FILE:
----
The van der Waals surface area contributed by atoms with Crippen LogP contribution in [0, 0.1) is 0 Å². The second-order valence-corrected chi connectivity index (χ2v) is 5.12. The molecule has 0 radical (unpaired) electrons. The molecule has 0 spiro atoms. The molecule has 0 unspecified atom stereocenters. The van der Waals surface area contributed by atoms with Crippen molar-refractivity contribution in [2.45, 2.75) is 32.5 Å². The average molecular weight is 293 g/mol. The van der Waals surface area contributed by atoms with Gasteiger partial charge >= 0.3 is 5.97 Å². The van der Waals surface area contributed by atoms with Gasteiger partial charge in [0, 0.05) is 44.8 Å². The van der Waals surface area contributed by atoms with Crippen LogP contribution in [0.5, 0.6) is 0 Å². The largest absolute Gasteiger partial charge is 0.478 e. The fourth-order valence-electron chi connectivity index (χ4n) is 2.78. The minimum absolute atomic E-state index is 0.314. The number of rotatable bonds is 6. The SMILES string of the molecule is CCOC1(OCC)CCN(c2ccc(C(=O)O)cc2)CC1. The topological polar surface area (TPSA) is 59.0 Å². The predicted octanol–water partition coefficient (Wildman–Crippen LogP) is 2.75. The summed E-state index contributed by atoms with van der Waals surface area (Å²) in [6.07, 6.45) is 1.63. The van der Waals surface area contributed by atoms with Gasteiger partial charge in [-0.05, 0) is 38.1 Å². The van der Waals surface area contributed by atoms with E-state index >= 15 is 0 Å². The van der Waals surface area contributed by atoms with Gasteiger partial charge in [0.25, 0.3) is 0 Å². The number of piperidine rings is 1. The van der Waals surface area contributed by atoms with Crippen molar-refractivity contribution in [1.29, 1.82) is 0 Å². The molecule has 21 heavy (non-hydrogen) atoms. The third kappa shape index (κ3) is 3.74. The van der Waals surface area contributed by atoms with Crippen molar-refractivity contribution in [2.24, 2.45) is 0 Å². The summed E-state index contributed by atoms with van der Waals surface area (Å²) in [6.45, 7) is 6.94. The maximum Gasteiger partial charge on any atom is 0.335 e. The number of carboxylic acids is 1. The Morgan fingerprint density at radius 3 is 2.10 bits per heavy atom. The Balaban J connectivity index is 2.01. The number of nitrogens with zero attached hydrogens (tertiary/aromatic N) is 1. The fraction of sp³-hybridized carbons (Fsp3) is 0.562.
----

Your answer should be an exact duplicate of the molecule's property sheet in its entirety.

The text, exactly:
The van der Waals surface area contributed by atoms with Crippen LogP contribution in [0, 0.1) is 0 Å². The second-order valence-corrected chi connectivity index (χ2v) is 5.12. The molecule has 0 radical (unpaired) electrons. The molecule has 0 spiro atoms. The molecule has 0 unspecified atom stereocenters. The van der Waals surface area contributed by atoms with Crippen molar-refractivity contribution in [2.45, 2.75) is 32.5 Å². The average molecular weight is 293 g/mol. The van der Waals surface area contributed by atoms with Gasteiger partial charge >= 0.3 is 5.97 Å². The van der Waals surface area contributed by atoms with Gasteiger partial charge in [0, 0.05) is 44.8 Å². The van der Waals surface area contributed by atoms with Crippen LogP contribution in [0.5, 0.6) is 0 Å². The largest absolute Gasteiger partial charge is 0.478 e. The fourth-order valence-electron chi connectivity index (χ4n) is 2.78. The minimum absolute atomic E-state index is 0.314. The number of rotatable bonds is 6. The SMILES string of the molecule is CCOC1(OCC)CCN(c2ccc(C(=O)O)cc2)CC1. The topological polar surface area (TPSA) is 59.0 Å². The predicted octanol–water partition coefficient (Wildman–Crippen LogP) is 2.75. The summed E-state index contributed by atoms with van der Waals surface area (Å²) in [6.07, 6.45) is 1.63. The van der Waals surface area contributed by atoms with Gasteiger partial charge in [-0.05, 0) is 38.1 Å². The van der Waals surface area contributed by atoms with E-state index >= 15 is 0 Å². The van der Waals surface area contributed by atoms with Gasteiger partial charge in [0.25, 0.3) is 0 Å². The number of piperidine rings is 1. The van der Waals surface area contributed by atoms with Crippen molar-refractivity contribution in [1.29, 1.82) is 0 Å². The molecule has 21 heavy (non-hydrogen) atoms. The third kappa shape index (κ3) is 3.74. The van der Waals surface area contributed by atoms with Crippen molar-refractivity contribution in [2.24, 2.45) is 0 Å². The summed E-state index contributed by atoms with van der Waals surface area (Å²) in [6.45, 7) is 6.94. The maximum Gasteiger partial charge on any atom is 0.335 e. The number of carboxylic acids is 1. The Morgan fingerprint density at radius 3 is 2.10 bits per heavy atom. The Balaban J connectivity index is 2.01. The number of nitrogens with zero attached hydrogens (tertiary/aromatic N) is 1. The fraction of sp³-hybridized carbons (Fsp3) is 0.562.